Variety is the spice of life, and variety of credit can also spice up your credit score. Known as “credit mix” or “credit diversity,” the different types of credit you have and manage wisely can positively affect your credit score. That’s not to say you should start opening a bunch of credit accounts at the same time, though! Read on for more details about credit mix and how to be responsible with it.
In addition to payment history, credit utilization, and length of credit history, credit mix is considered when factoring your credit score. Your credit score is the number that lenders, employers, or apartment landlords may look at before offering you a loan, job, or apartment to rent. There are two main types of credit that go into the credit mix part of your credit score, installment loans and revolving credit.
Installment loans. These loans include student loans, auto loans, personal loans, and mortgages. They have a starting balance and a fixed end date with payments due each month.
Revolving credit. Revolving credit doesn’t have a specific end date or set balance. The most common types of revolving credit are credit cards and lines of credit. When you use revolving credit, you’ll need to watch your spending so you don’t spend more than your limit. You’ll have a minimum payment due each month. As you pay down your balance, the remaining amount up to your limit becomes available to use again.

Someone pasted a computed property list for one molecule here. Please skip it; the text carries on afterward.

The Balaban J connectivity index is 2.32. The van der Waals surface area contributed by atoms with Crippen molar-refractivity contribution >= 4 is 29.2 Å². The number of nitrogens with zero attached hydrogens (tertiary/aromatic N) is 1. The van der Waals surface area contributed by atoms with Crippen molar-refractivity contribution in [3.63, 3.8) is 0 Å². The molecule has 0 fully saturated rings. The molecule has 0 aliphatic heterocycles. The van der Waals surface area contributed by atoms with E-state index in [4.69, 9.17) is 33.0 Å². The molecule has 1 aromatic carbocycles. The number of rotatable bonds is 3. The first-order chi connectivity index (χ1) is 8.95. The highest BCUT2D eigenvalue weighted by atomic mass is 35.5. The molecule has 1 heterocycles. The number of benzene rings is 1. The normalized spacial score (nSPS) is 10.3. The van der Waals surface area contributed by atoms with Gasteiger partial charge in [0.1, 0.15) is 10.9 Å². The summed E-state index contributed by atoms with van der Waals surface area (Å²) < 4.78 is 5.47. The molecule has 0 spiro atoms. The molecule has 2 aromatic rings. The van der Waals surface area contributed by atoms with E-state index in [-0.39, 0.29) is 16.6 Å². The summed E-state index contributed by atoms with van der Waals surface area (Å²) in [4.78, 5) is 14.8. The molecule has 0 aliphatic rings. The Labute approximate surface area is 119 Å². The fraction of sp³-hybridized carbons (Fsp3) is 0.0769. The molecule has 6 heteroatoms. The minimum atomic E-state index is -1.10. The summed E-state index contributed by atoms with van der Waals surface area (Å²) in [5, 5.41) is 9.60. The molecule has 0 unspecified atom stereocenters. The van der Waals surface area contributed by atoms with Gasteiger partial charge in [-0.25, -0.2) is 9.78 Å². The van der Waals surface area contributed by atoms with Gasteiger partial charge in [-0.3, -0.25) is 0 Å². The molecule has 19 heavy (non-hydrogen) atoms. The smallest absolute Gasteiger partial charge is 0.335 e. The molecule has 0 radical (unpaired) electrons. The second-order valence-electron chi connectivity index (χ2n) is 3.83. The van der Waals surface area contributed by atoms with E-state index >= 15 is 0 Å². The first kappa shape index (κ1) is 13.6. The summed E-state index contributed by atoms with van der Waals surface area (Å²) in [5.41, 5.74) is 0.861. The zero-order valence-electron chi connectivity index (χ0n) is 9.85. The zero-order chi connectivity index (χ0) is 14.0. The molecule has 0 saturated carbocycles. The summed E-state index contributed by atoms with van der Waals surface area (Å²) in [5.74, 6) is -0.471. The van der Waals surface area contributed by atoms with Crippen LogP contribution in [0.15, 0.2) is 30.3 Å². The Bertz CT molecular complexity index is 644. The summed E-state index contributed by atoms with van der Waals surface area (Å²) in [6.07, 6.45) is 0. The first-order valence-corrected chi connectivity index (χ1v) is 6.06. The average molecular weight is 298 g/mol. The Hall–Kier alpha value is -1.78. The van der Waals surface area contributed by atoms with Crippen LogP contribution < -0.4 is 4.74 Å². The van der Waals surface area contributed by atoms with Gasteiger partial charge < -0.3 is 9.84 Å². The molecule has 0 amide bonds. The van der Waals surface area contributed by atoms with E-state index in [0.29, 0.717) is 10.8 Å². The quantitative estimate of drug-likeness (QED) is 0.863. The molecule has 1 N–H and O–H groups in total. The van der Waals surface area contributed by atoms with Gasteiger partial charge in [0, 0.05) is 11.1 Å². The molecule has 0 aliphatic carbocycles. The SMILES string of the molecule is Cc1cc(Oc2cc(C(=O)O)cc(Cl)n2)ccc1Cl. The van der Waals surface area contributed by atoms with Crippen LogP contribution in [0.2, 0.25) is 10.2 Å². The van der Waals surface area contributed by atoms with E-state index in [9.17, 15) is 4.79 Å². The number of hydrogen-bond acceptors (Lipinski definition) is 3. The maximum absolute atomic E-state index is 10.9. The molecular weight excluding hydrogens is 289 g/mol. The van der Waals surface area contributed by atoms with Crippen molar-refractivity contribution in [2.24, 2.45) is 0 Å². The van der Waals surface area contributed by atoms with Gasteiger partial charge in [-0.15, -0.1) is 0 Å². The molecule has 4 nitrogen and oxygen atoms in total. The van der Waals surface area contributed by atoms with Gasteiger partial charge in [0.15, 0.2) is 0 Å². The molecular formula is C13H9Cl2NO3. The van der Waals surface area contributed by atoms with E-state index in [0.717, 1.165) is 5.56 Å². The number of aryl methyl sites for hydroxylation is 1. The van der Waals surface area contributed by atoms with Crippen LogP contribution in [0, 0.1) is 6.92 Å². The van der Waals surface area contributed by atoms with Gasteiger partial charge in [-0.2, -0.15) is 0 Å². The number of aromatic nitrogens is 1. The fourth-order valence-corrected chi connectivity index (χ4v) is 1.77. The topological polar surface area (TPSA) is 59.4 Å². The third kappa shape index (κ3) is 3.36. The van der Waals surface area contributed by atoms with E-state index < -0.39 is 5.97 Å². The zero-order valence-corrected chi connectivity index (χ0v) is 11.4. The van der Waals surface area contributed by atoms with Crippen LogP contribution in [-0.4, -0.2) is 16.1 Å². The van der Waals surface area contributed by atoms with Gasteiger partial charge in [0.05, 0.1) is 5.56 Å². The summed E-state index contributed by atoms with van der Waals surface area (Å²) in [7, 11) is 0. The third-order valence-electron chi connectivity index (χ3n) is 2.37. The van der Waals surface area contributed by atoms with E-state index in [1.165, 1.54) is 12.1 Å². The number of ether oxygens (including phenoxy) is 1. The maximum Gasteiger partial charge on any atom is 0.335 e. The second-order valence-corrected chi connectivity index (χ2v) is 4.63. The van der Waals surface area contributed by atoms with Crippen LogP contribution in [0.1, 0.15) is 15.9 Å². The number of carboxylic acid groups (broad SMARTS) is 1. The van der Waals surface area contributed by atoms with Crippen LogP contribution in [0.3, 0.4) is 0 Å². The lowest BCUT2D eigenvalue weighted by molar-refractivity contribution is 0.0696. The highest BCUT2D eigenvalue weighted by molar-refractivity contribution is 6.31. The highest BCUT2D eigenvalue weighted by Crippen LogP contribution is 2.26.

Because installment loans and revolving credit require different types of financial management, it can be smart to have each type of credit as part of your account diversity. Even if you don’t use a credit card often, pay the balance in full each time, or have the account open just for an emergency, having an available revolving credit account shows you have the discipline to be responsible with credit. With either type of credit, paying your bills on time, every time will help your score improve as your credit history grows.
As mentioned earlier, you don’t want to apply for several new credit accounts at once. Each time you request a loan, it’s considered a hard inquiry – when a lender makes a credit information request that includes your full credit report. Each hard inquiry deducts points from your credit score. It can also look suspicious or make lenders think it’s a sign of a financial problem.
It’s also important to note there are types of loans that aren’t included in the credit mix part of your credit score, namely payday loans and title loans. So if you take out a loan of this kind and pay on time, it won’t show up on your credit report. However, if you miss payments, the loan may be sold to a collection agency, which will report your default to a credit agency and put a ding on your credit. So payday and title loans can only hurt your credit score, not help it.
The bottom line is that a variety of credit can be good, but in moderation, and only if you manage it wisely. A lending professional can help you learn more about credit and make credit choices that are right for your situation.
This article is for informational purposes only. It is not intended to serve as legal, financial, investment or tax advice or indicate that a specific DCU product or service is right for you. For specific advice about your unique circumstances, you may wish to consult a financial professional.